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Math Help - power derivative

  1. #1
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    power derivative

    Hi,

    I was wondering how I would convert  \frac{1}{3x^3} and  \frac{1}{3x} to "power form". For example \frac{2}{x^3} would be 2x^-3 but when I try the same logic with the first two,  \frac{1}{3x^3} would become  {3x^-3} but that's wrong? When 1 is the numberator I seem to get them wrong.
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  2. #2
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    Quote Originally Posted by Ifailatmaths View Post
    Hi,

    I was wondering how I would convert  \frac{1}{3x^3} and  \frac{1}{3x} to "power form". For example \frac{2}{x^3} would be 2x^-3 but when I try the same logic with the first two,  \frac{1}{3x^3} would become  {3x^-3} but that's wrong? When 1 is the numberator I seem to get them wrong.
    The constants stay where they are in the fraction.

    In your example:

     \frac{1}{3x^2} = \frac{1}{3} \times \frac{1}{x^2}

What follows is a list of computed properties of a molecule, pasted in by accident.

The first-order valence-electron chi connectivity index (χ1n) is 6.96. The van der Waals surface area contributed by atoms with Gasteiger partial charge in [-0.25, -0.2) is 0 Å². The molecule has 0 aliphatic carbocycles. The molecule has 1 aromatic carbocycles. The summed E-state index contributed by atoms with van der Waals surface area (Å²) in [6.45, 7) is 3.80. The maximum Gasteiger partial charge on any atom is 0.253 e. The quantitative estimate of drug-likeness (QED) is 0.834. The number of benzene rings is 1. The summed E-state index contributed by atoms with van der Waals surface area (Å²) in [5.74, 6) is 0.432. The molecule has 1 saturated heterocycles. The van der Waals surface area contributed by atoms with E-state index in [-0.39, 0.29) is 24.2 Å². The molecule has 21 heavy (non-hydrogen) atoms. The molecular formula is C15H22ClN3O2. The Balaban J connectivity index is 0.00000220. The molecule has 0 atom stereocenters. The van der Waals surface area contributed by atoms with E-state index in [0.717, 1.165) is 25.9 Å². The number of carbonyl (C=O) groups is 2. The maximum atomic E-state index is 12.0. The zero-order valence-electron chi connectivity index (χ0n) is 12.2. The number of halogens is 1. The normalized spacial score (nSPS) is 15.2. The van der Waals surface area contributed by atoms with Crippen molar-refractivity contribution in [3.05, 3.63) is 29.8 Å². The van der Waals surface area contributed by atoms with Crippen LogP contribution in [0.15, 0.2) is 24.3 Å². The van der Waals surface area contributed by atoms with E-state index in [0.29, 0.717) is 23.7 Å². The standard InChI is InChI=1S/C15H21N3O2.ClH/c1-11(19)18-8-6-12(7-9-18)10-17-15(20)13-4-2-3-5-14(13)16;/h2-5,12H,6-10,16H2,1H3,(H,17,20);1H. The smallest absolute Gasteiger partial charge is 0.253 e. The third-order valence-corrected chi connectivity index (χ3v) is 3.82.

The law of indices states that  \frac{1}{a^b} = a^{-b}

    Hence we get:


     \frac{1}{3} \times \frac{1}{x^2} = \frac{1}{3} \times x^{-2} = \frac{x^{-2}}{3}
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  3. #3
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    Thanks mush but Im trying to get it into the form so I can differentiate and for that don't I need it without any fractions and just powers?
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  4. #4
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    Quote Originally Posted by Ifailatmaths View Post
    Thanks mush but Im trying to get it into the form so I can differentiate and for that don't I need it without any fractions and just powers?
    Nope. When you differentiate a term  \frac{p}{q} x^{n} where p and q are constants, then the constants come OUTSIDE the integration.

     \frac{d}{dx} (\frac{x^{-2}}{3})

     =\frac{d}{dx} (\frac{1}{3} \times x^{-2})

     =\frac{1}{3} \times \frac{d}{dx} (x^{-2})

     =\frac{1}{3} \times (-2x^{-3})

     =\frac{-2x^{-3}}{3}

     =\frac{-2}{3x^{3}}
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